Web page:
CURTICE, OH (WTOL) - After heavy May rains, it is the sixth wettest year on record so far in Toledo. And that could cause long-term problems out on Lake Erie.
During the month of May, 135 million gallons of sewage flowed into local rivers and Lake Erie. It was diluted with storm water, but it is still out there in the water, raising concerns about a bad algae bloom.
"We personally observed, coming at the mouth of the Maumee River to Maumee Bay, seas of turds," said Lake Erie Waterkeeper Sandy Bihn.
It was an interesting assessment on the raw sewage that used to get into the water from heavy rains, before the city started its mandated Toledo Waterways Initiative.
The TWI includes the construction of large tanks to hold combined sewer overflows until they can be properly treated at the wastewater treatment plant.
Bihn is worried about the May rains that haven't been collected and have sent a mix of sewage into the waterways. It has phosphorous in it that can make toxic algae grow.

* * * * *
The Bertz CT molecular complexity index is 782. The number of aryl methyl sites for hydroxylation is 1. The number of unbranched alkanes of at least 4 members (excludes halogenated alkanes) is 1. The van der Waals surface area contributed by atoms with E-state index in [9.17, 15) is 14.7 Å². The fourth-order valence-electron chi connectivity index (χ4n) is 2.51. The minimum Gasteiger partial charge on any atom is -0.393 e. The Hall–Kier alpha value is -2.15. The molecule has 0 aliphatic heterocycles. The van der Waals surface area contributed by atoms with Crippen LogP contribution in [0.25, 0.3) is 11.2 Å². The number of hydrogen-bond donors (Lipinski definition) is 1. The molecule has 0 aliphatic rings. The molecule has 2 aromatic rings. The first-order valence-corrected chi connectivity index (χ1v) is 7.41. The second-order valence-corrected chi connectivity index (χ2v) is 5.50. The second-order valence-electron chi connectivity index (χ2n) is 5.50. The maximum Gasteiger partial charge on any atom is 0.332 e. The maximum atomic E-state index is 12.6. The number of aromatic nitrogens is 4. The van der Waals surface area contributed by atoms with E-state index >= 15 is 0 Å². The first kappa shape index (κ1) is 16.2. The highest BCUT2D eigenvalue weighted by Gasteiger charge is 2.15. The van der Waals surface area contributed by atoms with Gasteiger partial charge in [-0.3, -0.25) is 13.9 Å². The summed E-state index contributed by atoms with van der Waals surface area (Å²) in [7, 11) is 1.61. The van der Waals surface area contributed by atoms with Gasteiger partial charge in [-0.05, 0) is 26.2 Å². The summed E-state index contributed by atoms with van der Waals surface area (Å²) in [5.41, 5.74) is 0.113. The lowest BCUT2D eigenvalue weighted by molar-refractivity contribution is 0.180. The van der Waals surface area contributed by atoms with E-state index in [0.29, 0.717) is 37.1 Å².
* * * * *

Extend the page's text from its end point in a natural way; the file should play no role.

One of the most recent satellite images of Lake Erie shows water pouring into the lake from the Maumee River. That water has sewage and fertilizer runoff from farm fields, raising worries about a troubling algae bloom.
"The overflows are indicative of that. The heavy rains are indicative. The muddy waters, the wind is also keeping it churned up which isn't good because that which is already in the lake is re-suspending into the waters. And when the temperature hits the right point, I suspect we're going to see a pretty severe bloom," Bihn said.
As the calendar turns to June on Thursday, Bihn is hoping for drier and cooler weather that could ease fears of a severe algal bloom.